Few visitors to Romania come to Snagov Monastery. Fewer still have ever heard of it, in spite of its connection to the life (actually the death) of Count Dracula, the country’s most famous native. Technically, as a fictional character – and a vampire, Dracula didn’t live OR die. But his real-life counterpart, Vlad Țepeș (Vlad the Impaler), did end up at Snagov, maybe. Vlad the Impaler followed a human trajectory – he was born in Romania and died there. However, where and how his death happened, and where Vlad’s body was laid to rest, is cloaked in mystery. . . .
Many historians claim that Comana Monastery, in Comana, Giurgiu County, about 37 kilometers south of Bucharest, is the most likely final resting place for the remains of the Impaler. This monastery-fortress was founded and built by Vlad in 1461 (some say 1471). Five hundred years later, a headless body was found during excavation work in the 1970s; it could have been that of the real-life Dracula. But Comana Monastery has been rebuilt several times since its founding, and today its church is a crisp, cheerful white with a red roof, two silver-topped cupolas, and a bright, vaguely byzantine air. Pretty yes, aesthetically significant, no. Atmospheric, zero.
My guide, Adrian, didn’t buy the Comana version of Dracula’s tomb. For years he has been accompanying his most-Dracula-obsessed clients to Snagov Monastery, sitting on a small island in the middle of Snagov Lake, about 30 kilometers north of Bucharest. Access is from the tiny village of Silestru.
The mystery surrounding Snagov Monastery begins with its origins. Some experts claim it was founded by the grandfather of Vlad Țepeș. Some say Țepeș ordered its construction himself. Other historians suggest that it dates from around 1408, meaning that neither Vlad (born in 1431) nor his grandfather was the likely founder. Romanian scholars point out that a wooden church has existed in this location since the 11th century. A defensive wall, a prison (some say a torture chamber), and an underwater tunnel were added sometime in the 15th century.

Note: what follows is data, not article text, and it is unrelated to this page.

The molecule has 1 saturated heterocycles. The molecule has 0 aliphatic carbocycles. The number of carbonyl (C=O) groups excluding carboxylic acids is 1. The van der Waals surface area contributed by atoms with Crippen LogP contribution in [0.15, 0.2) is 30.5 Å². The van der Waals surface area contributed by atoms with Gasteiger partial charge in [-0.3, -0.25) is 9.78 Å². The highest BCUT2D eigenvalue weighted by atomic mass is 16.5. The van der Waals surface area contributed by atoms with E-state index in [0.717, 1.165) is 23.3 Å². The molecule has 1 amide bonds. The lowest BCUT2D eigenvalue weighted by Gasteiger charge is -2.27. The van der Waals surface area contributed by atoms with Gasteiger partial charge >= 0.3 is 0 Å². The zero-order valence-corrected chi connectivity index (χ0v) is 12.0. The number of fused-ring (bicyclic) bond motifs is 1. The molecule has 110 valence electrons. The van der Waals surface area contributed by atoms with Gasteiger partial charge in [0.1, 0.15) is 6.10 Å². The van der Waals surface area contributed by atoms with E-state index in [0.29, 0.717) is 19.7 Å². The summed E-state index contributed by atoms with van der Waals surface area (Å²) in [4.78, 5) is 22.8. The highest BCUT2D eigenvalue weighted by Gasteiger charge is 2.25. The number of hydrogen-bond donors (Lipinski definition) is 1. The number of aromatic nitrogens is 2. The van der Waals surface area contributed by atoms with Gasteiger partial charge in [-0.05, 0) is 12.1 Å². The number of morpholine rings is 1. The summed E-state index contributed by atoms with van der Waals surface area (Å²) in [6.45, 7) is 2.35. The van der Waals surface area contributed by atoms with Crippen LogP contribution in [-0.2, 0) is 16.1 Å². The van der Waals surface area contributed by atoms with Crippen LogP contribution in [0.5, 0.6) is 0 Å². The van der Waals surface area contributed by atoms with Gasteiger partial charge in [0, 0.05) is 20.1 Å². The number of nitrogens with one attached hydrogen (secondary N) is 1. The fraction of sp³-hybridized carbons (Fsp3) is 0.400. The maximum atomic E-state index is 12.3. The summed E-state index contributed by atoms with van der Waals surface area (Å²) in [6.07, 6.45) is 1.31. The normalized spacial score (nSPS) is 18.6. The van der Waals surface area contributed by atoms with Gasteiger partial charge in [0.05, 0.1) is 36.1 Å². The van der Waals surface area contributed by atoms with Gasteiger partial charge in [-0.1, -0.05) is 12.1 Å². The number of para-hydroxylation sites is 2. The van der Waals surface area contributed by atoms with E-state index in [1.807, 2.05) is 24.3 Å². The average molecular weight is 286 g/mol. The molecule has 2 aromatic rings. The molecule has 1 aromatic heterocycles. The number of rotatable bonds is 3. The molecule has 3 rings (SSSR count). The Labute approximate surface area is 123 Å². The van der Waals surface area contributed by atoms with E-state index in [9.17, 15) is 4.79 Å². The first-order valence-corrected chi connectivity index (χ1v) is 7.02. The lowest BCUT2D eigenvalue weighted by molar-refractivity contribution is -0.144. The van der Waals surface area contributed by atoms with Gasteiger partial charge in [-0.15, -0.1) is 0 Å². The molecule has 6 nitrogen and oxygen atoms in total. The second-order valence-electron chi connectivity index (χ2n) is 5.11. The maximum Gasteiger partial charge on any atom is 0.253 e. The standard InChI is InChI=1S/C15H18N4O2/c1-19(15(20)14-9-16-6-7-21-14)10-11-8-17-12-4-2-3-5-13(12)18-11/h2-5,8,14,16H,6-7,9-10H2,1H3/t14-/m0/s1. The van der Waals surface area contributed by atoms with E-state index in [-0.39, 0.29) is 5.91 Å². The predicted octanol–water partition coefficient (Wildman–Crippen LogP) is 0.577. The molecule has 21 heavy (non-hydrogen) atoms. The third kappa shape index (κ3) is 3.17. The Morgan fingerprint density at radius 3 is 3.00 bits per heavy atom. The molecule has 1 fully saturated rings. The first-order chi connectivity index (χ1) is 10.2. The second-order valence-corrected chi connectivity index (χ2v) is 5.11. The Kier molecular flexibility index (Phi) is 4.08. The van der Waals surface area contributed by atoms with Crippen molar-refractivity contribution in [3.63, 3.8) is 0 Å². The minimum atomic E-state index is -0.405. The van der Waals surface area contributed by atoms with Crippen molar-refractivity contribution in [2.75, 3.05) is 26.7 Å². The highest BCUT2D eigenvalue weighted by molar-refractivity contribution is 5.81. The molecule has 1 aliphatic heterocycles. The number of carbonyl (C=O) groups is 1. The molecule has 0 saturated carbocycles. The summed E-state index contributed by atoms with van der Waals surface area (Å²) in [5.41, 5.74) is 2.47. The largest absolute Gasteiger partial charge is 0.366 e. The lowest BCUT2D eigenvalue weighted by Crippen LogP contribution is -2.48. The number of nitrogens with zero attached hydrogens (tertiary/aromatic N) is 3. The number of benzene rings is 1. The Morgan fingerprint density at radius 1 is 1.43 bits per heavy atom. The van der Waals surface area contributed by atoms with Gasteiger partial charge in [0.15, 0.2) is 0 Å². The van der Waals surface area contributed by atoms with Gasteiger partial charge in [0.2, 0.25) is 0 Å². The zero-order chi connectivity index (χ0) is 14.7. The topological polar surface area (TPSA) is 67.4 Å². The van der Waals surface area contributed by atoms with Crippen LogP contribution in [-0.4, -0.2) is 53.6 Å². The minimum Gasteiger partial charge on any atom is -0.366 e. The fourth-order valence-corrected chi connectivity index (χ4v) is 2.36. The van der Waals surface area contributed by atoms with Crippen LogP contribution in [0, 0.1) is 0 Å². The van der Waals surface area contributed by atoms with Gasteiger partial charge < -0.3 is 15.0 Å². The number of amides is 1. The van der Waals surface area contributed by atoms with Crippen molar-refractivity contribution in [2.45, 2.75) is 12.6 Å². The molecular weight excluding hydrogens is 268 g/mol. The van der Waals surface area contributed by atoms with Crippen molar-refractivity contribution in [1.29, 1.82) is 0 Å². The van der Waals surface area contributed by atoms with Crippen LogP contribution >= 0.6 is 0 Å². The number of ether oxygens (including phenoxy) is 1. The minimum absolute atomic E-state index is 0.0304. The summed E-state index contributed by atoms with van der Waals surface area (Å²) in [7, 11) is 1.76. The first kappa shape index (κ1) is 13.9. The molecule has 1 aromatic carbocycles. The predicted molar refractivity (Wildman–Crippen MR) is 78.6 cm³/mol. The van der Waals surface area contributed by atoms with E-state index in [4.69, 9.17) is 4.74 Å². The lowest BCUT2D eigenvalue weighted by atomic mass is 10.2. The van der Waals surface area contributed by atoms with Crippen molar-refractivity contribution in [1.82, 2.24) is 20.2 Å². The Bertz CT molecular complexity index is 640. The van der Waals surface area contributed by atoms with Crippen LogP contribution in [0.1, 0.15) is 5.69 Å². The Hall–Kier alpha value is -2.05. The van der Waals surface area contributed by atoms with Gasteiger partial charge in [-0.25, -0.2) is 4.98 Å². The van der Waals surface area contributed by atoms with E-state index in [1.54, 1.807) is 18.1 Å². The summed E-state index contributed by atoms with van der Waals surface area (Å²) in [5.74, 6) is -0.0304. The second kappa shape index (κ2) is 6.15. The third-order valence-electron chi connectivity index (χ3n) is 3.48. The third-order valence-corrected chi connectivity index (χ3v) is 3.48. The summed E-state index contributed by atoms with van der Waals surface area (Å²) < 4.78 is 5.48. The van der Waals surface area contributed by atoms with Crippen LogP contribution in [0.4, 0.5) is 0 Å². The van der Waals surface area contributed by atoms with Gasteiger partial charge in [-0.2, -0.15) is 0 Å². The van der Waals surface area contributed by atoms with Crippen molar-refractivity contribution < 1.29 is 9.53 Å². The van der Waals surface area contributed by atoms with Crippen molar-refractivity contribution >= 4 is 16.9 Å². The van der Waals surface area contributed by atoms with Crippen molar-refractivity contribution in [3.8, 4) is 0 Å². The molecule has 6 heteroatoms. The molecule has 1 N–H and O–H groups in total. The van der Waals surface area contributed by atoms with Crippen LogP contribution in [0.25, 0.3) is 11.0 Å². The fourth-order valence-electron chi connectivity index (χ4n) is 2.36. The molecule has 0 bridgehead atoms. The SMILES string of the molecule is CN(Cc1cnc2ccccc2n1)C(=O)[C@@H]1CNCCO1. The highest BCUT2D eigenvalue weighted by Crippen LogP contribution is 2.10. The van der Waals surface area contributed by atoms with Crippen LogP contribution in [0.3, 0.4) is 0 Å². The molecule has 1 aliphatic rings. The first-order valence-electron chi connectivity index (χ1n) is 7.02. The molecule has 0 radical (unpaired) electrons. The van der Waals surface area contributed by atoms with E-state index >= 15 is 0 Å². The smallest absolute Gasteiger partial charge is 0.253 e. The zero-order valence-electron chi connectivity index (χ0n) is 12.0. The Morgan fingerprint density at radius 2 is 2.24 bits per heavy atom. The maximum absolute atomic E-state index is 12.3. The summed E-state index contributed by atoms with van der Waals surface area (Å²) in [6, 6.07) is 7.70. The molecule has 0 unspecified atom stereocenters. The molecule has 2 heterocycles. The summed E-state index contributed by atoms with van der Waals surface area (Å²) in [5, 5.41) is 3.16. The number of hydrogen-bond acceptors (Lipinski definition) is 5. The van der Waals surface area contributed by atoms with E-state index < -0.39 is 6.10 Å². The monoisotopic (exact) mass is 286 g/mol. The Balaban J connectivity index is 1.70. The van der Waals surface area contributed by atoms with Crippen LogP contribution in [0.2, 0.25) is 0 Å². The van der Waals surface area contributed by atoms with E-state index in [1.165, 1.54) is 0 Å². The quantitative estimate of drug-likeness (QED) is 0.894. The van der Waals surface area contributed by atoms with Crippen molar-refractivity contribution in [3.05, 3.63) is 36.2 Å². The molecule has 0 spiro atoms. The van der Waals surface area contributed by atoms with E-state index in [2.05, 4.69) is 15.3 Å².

Vlad’s death continues the ambiguity. Scholars generally agree that he was killed in December 1476, but whether he died in battle against the Turks or was assassinated by political enemies from his own country has not been established conclusively. (Being an ill-tempered, bloodthirsty leader, Vlad had a LOT of enemies in Romania).
Scholars also generally believe that he was decapitated and that his head was taken to the Ottoman rulers in Constantinople. But his body? Team Comana points to the headless body and the documented connection between that monastery and Vlad. Team Snagov suggests that Vlad may have died not far from Lake Snagov and that logistics favored the latter location for interment of the body.
The Story of Snagov Monastery
Every guide who accompanies you to Snagov will have a personal spin on the story, as will the occasional caretaker (do bring a translator if you don’t speak Romanian). This is the version I was given:
Vlad’s followers did not want to see their leader’s body defiled or used for propaganda purposes. So they buried him in this remote, inaccessible setting, with an additional precaution. They buried his body deep beneath the church floor. Above his tomb they created a false grave and filled it with animal bones. When researchers dug under the church in 1933 and found only the latter, the reaction by academics was, “This can’t be the right grave.” Reaction by the superstitious was, “The vampire has flown away.” The reaction from loyalists was, “He is still safe down there.”
The tomb is marked by a stone slab on the church floor. The rest of the monastery is not artistically significant. The current exterior is sand-colored brick with characteristic arches and four polygonal towers. The interior is ornate and brightly-colored as is the fashion with Romanian churches, but it can’t claim the aesthetic merits of, say, the wooden churches of Maramureş in northern Romania, recognized World Heritage sites. You will be asked to pay for the privilege of entering the church, so have Romanian lei on hand.
Until recently, the only way to reach the monastery was to row a small boat from the shore. That meant manual rowing because motorboats were frowned on by the owners of the villas ringing Snagov Lake. This area is considered as posh and desirable by Bucharest’s nouveau riche today as it was under Nicolae Ceaușescu. Expensive vacation villas dot the shoreline. Adrian stopped to point out one especially opulent property that had been among the several dozen owned by the communist leader during his 24-year reign.
Fortunately for Adrian and his fellow guides, a footbridge was constructed from the shore to the island in 2012. So one can walk to the island instead of arriving more suggestively –with more sweat – by boat. Or you can arrive as the bat flies . . . if you are a true believer.
Written by and photos by Claudia Flisi for EuropeUpClose.com